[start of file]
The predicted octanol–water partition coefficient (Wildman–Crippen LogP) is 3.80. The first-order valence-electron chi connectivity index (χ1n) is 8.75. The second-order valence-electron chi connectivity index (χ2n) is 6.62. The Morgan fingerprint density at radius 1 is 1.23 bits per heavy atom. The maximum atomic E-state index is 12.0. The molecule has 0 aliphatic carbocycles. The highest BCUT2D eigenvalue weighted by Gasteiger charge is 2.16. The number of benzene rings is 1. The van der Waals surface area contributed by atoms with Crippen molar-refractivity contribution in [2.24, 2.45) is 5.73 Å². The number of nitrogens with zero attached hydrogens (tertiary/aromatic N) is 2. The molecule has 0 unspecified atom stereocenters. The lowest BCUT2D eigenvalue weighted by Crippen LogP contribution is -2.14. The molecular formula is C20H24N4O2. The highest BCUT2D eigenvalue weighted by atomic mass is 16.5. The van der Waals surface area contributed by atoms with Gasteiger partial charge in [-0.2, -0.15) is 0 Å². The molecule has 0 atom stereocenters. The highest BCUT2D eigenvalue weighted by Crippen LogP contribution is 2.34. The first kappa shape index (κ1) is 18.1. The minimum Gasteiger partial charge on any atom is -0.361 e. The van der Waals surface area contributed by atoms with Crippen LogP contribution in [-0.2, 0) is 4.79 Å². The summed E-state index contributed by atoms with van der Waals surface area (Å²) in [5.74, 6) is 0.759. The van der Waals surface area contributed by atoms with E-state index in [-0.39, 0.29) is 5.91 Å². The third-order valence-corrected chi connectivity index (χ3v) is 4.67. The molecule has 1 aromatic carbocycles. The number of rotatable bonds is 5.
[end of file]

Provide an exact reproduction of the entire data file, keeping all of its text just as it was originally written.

The predicted octanol–water partition coefficient (Wildman–Crippen LogP) is 3.80. The first-order valence-electron chi connectivity index (χ1n) is 8.75. The second-order valence-electron chi connectivity index (χ2n) is 6.62. The Morgan fingerprint density at radius 1 is 1.23 bits per heavy atom. The maximum atomic E-state index is 12.0. The molecule has 0 aliphatic carbocycles. The highest BCUT2D eigenvalue weighted by Gasteiger charge is 2.16. The number of benzene rings is 1. The van der Waals surface area contributed by atoms with Crippen molar-refractivity contribution in [2.24, 2.45) is 5.73 Å². The number of nitrogens with zero attached hydrogens (tertiary/aromatic N) is 2. The molecule has 0 unspecified atom stereocenters. The lowest BCUT2D eigenvalue weighted by Crippen LogP contribution is -2.14. The molecular formula is C20H24N4O2. The highest BCUT2D eigenvalue weighted by atomic mass is 16.5. The van der Waals surface area contributed by atoms with Gasteiger partial charge in [-0.2, -0.15) is 0 Å². The molecule has 0 atom stereocenters. The highest BCUT2D eigenvalue weighted by Crippen LogP contribution is 2.34. The first kappa shape index (κ1) is 18.1. The minimum Gasteiger partial charge on any atom is -0.361 e. The van der Waals surface area contributed by atoms with Crippen LogP contribution in [-0.2, 0) is 4.79 Å². The summed E-state index contributed by atoms with van der Waals surface area (Å²) in [5.74, 6) is 0.759. The van der Waals surface area contributed by atoms with E-state index in [-0.39, 0.29) is 5.91 Å². The third-order valence-corrected chi connectivity index (χ3v) is 4.67. The molecule has 1 aromatic carbocycles. The number of rotatable bonds is 5.